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  • Contributors

Meena Alexander was born in India and grew up there and in Sudan. She has published six volumes of poetry including Illiterate Heart (winner of the PEN Beyond Margins Award). Forthcoming this fall is her new volume Birthplace with Buried Stones (TriQuarterly Books/ Northwestern UP, 2013). Her book of essays Poetics of Dislocation appeared in the Michigan Poets on Poetry Series. She has received awards from the Guggenheim, Fulbright, and Rockefeller foundations and the Arts Council of England. She is Distinguished Professor of English at CUNY Graduate Center and Hunter College.

A. H. Jerriod Avant is a native of Longtown, Mississippi. He received a BS degree from Jackson State University and is currently studying for the MFA degree in creative writing at Spalding University in Louisville, Kentucky. His poems have appeared in such periodicals and anthologies as The Louisville Review, PLUCK!, Journal of Affrilachain Arts and Culture, Carpe Articulum Literary Review, Bigger Than They Appear: Anthology of Very Short Poems, and the Prison Industrial Complex Issue of Tidal Basin Review.

Rachel A. Blumenthal is a candidate for the PhD in English at Northwestern University. A recent fellow with the Chicago Humanities Festival, Rachel is currently researching and writing at the Huntington Library in San Marino, California.

Matthew D. Brown is an associate professor of American literature and culture at the California State University in Chico.

Desiree Cooper is a journalist, author, blogger, and former co-host of American Public Media's Weekend America. A 2002 Pulitzer Prize nominee for her column in the Detroit Free Press, Cooper graduated from the University of Maryland with degrees in journalism and economics and earned a law degree from the University of Virginia. Her writing has been published in such journals and anthologies as Simply Haiku, Torch, Intimate Landscape, Best African American Fiction 2010, Detroit Noir, Tidal Basin Review, and Tiferet. A founding board member of Cave Canem, she was born in Japan to a military family, and she now makes her home in metro Detroit.

Melissa Asher Daniels recently received the PhD in English at Northwestern University and will be an assistant professor at the University of Alabama at Birmingham in the fall of 2013. She has published in African American Review and Americana: The Journal of American Popular Culture.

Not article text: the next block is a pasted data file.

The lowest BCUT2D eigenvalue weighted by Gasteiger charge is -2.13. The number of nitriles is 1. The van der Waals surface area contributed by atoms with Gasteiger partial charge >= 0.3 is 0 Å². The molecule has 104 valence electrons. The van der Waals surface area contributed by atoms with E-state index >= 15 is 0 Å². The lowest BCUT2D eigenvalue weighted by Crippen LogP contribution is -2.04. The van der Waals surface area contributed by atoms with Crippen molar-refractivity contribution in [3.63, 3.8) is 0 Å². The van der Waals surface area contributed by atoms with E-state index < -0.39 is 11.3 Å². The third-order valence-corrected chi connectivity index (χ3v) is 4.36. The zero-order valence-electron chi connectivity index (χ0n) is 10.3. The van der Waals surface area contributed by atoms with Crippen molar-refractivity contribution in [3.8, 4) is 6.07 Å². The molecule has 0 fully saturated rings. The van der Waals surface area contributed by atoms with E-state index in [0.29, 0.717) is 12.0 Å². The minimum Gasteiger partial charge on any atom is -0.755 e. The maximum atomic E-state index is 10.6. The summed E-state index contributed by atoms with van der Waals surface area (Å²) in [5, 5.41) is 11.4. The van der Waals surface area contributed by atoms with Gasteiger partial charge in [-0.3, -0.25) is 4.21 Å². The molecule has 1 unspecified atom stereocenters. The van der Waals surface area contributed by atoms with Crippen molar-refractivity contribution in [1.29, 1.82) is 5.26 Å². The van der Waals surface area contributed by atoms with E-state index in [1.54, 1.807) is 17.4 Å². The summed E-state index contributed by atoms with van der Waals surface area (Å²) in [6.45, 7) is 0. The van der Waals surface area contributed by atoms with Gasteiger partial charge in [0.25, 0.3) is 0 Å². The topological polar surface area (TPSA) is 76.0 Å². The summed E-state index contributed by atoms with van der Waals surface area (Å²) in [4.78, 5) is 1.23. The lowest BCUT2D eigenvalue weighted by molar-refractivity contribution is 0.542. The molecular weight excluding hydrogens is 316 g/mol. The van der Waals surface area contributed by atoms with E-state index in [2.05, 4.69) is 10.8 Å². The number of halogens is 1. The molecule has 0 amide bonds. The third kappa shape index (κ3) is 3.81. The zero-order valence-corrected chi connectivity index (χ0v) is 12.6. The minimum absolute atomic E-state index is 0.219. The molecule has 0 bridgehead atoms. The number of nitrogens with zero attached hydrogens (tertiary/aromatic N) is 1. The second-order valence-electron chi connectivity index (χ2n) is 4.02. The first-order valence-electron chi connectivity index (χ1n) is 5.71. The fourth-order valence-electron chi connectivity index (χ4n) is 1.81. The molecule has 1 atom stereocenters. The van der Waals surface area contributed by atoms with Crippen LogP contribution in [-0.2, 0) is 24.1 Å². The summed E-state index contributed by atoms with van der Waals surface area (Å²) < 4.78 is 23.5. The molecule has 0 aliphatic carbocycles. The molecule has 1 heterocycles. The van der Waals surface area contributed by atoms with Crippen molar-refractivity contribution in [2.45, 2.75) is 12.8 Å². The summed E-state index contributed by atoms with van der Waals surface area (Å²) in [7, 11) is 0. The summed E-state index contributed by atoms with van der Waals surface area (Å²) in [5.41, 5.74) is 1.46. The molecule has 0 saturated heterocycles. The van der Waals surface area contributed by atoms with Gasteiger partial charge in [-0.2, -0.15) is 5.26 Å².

Beatrice Ferrara earned a PhD in cultural and postcolonial studies of the anglo-phone world in 2011 from the University of Naples "L'Orientale," Italy. Currently, she is an appointed researcher at "L'Orientale" as a member of the EU Project MeLa* (Museums in an Age of Migrations). She has published in such international journals as darkmatter, Body&Society, and estetica, and is the editor of Cultural Memory, Migrating Modernities and Museum Practices (2012).

Rebecca Gould is an assistant professor at Yale-NUS College in Singapore. Her essays have appeared in Philosophy & Literature, Studies in the Novel, Mosaic, The Journal of Islamic Callaloo 36.1 (2013) 219-222 [End Page 219] Studies, and The Journal of Literary Theory. Her forthcoming book is entitled The Poetics of Insurgency: Sufi Resistance in the Caucasus (Yale UP, 2014).

Max Hantel is a candidate for the PhD in women's and gender studies at Rutgers University. His work is published or forthcoming in Women's Studies Quarterly, Angelaki: Journal of the Theoretical Humanities, and Rhizomes: Cultural Studies in Emerging Knowledge.

Derrick Harriell, a native of Milwaukee, WI, is an assistant professor of English and African American studies at the University of Mississippi in Oxford. He is author of Cotton, a volume of poems. Ropes, his second book of poems, will be published during the fall of 2013.

Carlus Henderson, who is currently a Helen Zell Fellow, recently received the MFA in fiction writing from the University of Michigan at Ann Arbor. He splits his time, his writing, and his imagination between South Carolina, Georgia, Louisiana, and Michigan. "Eating, While Local" is his first publication.

Lawrence Hill is author of seven books, including the novels Any Known Blood and Some Great Thing. His latest novel, The Book of Negroes (entitled Someone Knows My Name in the United States), was published around the world, became a national bestseller in Canada, and won various awards, including Canada Reads 2009...

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Additional Information

ISSN
1080-6512
Print ISSN
0161-2492
Pages
pp. 219-222
Launched on MUSE
2013-05-16
Open Access
No
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